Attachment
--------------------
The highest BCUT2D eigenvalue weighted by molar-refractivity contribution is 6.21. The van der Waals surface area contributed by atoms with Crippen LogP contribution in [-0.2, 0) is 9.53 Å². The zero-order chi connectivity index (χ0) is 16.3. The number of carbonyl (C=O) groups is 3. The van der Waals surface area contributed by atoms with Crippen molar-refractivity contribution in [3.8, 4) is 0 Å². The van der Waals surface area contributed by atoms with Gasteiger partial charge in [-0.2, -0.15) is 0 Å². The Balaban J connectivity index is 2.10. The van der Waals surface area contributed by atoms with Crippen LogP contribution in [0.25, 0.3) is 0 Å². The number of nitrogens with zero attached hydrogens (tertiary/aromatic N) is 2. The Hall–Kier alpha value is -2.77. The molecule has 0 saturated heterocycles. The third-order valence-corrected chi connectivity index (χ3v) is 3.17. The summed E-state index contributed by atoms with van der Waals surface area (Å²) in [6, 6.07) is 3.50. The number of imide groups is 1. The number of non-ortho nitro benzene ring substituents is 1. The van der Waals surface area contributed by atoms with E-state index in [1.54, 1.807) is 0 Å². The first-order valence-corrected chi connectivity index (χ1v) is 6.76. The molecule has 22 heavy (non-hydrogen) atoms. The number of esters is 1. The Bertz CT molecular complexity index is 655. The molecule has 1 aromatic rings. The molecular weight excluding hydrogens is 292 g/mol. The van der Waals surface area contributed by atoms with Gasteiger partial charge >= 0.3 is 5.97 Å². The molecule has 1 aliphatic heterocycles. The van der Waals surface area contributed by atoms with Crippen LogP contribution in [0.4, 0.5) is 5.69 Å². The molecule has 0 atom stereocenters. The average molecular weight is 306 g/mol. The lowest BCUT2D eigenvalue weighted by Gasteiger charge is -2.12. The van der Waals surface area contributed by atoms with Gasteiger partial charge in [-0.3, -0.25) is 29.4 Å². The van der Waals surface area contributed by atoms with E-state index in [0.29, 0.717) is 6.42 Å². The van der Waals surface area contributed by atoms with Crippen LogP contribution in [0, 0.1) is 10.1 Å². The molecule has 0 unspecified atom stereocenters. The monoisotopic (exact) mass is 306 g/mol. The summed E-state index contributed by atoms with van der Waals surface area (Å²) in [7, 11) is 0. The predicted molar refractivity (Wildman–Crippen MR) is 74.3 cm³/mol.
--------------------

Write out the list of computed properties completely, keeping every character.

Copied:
The highest BCUT2D eigenvalue weighted by molar-refractivity contribution is 6.21. The van der Waals surface area contributed by atoms with Crippen LogP contribution in [-0.2, 0) is 9.53 Å². The zero-order chi connectivity index (χ0) is 16.3. The number of carbonyl (C=O) groups is 3. The van der Waals surface area contributed by atoms with Crippen molar-refractivity contribution in [3.8, 4) is 0 Å². The van der Waals surface area contributed by atoms with Gasteiger partial charge in [-0.2, -0.15) is 0 Å². The Balaban J connectivity index is 2.10. The van der Waals surface area contributed by atoms with Crippen LogP contribution in [0.25, 0.3) is 0 Å². The number of nitrogens with zero attached hydrogens (tertiary/aromatic N) is 2. The Hall–Kier alpha value is -2.77. The molecule has 0 saturated heterocycles. The third-order valence-corrected chi connectivity index (χ3v) is 3.17. The summed E-state index contributed by atoms with van der Waals surface area (Å²) in [6, 6.07) is 3.50. The number of imide groups is 1. The number of non-ortho nitro benzene ring substituents is 1. The van der Waals surface area contributed by atoms with E-state index in [1.54, 1.807) is 0 Å². The first-order valence-corrected chi connectivity index (χ1v) is 6.76. The molecule has 22 heavy (non-hydrogen) atoms. The number of esters is 1. The Bertz CT molecular complexity index is 655. The molecule has 1 aromatic rings. The molecular weight excluding hydrogens is 292 g/mol. The van der Waals surface area contributed by atoms with Gasteiger partial charge >= 0.3 is 5.97 Å². The molecule has 1 aliphatic heterocycles. The van der Waals surface area contributed by atoms with Crippen LogP contribution in [0.4, 0.5) is 5.69 Å². The molecule has 0 atom stereocenters. The average molecular weight is 306 g/mol. The lowest BCUT2D eigenvalue weighted by Gasteiger charge is -2.12. The van der Waals surface area contributed by atoms with Gasteiger partial charge in [-0.3, -0.25) is 29.4 Å². The van der Waals surface area contributed by atoms with E-state index in [0.29, 0.717) is 6.42 Å². The van der Waals surface area contributed by atoms with Crippen LogP contribution in [0, 0.1) is 10.1 Å². The molecule has 0 unspecified atom stereocenters. The monoisotopic (exact) mass is 306 g/mol. The summed E-state index contributed by atoms with van der Waals surface area (Å²) in [7, 11) is 0. The predicted molar refractivity (Wildman–Crippen MR) is 74.3 cm³/mol.